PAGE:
why footballers wages are justified.

by Marcus Jones

Time and time again people ask the question, ‘why is he getting paid £150,000 a week to run around a pitch and kick a ball?’

Initially this seems completely ridiculous, but there is a great deal more to it than this.
Quite often the wages of a professional footballer is compared to that of a soldier, with many people suggesting that it is completely wrong.

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Now not one part of me believes that the likes of Wayne Rooney, Cristiano Ronaldo and Lionel Messi deserve the money they get, but who is to blame for this?

British soldiers can earn as little as around £12,000 a year, which considering they are putting their lives on the line to fight for their country to keep us safe is completely unjustified.

However, the comparison between the money earned by soldiers and footballers cannot be made.

In regards to soldiers, their wages come from our taxes. The majority of us are happy to part with some of what we earn to give to those who keep us safe.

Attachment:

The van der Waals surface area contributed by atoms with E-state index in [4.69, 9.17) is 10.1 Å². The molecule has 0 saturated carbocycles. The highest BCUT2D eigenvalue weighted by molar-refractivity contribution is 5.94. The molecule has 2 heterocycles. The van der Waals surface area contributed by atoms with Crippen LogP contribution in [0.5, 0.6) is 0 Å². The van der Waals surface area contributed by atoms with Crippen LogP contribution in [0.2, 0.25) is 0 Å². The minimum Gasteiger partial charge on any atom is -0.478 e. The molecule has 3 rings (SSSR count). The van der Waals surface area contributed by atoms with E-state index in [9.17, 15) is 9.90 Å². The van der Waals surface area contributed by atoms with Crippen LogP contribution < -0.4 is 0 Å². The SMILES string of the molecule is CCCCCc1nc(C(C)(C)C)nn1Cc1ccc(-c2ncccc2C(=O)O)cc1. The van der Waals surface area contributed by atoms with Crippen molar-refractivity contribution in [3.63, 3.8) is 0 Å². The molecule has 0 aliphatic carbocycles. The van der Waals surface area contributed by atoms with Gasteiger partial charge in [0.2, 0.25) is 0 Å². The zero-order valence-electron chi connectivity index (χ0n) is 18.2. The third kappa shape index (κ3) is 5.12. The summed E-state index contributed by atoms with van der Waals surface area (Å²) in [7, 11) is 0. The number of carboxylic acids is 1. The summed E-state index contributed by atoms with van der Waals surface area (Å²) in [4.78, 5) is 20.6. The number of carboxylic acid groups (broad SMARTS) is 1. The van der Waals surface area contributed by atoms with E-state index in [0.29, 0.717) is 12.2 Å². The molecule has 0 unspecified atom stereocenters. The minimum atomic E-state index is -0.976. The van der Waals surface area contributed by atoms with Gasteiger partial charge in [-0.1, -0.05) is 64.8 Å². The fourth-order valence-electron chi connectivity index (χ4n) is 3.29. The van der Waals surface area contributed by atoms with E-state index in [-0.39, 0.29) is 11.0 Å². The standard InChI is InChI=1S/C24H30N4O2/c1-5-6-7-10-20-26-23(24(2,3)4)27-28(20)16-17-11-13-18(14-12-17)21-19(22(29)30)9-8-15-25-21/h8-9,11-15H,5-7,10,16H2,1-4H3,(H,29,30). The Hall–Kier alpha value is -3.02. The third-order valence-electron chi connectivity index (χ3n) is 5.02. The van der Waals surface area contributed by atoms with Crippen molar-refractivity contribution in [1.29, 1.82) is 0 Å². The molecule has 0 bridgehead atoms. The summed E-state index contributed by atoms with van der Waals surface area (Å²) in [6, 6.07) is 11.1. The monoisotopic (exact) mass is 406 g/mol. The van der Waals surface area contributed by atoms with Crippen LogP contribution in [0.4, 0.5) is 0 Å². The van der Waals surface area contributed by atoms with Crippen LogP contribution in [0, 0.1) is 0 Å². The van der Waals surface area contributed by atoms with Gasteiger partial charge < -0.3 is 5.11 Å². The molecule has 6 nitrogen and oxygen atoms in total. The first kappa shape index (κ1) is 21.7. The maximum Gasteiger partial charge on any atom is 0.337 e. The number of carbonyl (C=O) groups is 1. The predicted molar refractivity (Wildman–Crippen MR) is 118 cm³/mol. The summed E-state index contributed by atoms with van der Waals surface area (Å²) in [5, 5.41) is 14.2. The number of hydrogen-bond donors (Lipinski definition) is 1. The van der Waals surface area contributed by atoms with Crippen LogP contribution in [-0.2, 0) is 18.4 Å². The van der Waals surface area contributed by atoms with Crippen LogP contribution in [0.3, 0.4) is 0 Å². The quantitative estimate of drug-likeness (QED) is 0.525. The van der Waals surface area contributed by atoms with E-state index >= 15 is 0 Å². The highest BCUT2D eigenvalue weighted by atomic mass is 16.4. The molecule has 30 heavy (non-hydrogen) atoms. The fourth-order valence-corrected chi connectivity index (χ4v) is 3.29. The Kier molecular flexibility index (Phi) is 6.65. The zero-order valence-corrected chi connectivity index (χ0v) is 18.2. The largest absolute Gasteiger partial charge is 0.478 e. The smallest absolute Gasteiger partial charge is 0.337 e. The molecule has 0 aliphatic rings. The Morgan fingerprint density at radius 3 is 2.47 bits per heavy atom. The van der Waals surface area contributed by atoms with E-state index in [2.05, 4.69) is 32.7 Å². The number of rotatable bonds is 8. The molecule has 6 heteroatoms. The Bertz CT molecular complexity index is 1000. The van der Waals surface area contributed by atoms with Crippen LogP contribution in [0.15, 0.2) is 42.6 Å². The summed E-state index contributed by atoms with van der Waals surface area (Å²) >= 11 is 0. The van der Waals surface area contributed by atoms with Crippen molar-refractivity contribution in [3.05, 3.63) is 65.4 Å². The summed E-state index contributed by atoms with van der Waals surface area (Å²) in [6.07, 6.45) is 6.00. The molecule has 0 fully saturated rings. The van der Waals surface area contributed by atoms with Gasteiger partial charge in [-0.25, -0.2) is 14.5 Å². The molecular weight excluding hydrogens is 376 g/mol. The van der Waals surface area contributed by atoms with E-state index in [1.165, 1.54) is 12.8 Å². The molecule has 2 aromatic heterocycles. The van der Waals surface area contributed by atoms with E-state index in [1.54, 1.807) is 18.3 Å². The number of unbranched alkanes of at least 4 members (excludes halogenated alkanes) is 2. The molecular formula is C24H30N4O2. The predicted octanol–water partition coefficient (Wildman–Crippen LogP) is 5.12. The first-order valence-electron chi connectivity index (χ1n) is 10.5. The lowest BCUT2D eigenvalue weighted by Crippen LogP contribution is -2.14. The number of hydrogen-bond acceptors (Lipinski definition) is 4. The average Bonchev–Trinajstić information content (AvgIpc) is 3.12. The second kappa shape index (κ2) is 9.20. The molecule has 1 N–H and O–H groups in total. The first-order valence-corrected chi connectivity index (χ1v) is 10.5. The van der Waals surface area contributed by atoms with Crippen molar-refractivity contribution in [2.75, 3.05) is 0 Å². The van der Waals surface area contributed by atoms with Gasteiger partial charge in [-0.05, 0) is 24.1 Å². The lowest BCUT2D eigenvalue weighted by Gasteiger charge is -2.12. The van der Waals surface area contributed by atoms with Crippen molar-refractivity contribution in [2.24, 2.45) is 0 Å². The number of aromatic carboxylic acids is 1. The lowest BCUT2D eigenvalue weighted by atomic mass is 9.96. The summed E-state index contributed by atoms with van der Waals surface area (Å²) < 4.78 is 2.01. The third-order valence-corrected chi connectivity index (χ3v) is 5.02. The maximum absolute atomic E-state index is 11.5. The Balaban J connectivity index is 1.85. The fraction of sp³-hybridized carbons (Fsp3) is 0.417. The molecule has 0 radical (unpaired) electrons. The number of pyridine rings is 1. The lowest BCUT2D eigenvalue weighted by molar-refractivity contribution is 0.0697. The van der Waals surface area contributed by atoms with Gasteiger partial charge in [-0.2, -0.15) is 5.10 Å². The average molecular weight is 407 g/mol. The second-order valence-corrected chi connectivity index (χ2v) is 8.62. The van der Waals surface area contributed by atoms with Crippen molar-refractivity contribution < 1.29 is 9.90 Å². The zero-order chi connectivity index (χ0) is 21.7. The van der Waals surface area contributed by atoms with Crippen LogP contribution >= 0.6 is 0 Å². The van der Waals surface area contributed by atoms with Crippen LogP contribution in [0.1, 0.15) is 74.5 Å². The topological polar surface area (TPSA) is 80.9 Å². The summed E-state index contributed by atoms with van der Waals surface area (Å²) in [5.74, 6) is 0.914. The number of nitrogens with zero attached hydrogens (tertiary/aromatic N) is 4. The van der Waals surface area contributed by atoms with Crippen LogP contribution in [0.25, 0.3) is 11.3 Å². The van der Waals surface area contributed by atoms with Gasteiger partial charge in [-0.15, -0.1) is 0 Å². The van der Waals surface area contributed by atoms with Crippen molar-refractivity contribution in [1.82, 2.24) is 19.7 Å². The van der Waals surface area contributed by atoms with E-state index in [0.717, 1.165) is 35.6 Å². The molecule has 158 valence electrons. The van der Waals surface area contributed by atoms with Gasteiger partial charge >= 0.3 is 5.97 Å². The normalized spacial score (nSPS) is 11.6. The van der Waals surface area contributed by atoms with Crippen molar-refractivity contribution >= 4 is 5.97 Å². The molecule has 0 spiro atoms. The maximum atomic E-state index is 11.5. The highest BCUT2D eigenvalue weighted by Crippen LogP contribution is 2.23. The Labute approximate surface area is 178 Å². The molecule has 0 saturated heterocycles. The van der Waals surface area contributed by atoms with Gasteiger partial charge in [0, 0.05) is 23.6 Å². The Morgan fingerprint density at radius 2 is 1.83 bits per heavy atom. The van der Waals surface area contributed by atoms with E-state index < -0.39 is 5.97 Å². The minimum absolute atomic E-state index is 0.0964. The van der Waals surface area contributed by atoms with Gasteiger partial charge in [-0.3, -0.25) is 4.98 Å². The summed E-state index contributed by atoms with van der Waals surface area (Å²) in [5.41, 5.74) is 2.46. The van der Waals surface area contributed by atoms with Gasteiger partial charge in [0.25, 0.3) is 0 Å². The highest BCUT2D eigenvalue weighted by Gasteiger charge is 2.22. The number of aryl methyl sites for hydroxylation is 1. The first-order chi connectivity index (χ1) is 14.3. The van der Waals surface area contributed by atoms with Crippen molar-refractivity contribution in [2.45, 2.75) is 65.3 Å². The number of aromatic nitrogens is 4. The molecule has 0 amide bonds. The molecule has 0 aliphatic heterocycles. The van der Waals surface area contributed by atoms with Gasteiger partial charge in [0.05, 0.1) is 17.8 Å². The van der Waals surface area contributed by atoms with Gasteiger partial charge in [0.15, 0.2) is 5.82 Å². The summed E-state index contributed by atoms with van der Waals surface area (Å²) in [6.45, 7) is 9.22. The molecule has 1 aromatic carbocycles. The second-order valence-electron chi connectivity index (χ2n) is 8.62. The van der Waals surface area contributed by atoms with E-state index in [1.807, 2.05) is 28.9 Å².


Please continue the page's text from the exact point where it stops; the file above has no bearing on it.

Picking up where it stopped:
This money must be paid as it is a compulsory measure.

Alternatively, we do not have to spend a single penny on football. It is our choice collectively to purchase club merchandise and tickets.

Take Manchester United for example. The Red Devils are one of, if not the, biggest club in world football. As well as this, they are one of the biggest brands worldwide. Because of this, United attract the biggest players in the world and along with them comes mega-money wage demands.

At this current time, Manchester United’s highest earners are paid in excess of £200,000 per week, all for kicking a ball around a pitch for 90 minutes.

There is absolutely no way that they deserves this kind of money, but they get it because we choose to give it to them. We choose to buy Manchester United’s new home shirt every season. We choose to buy a £950 season ticket.

And it’s because of our free will to spend the amount of money as we do on football that little argument can be made for there to be a change.

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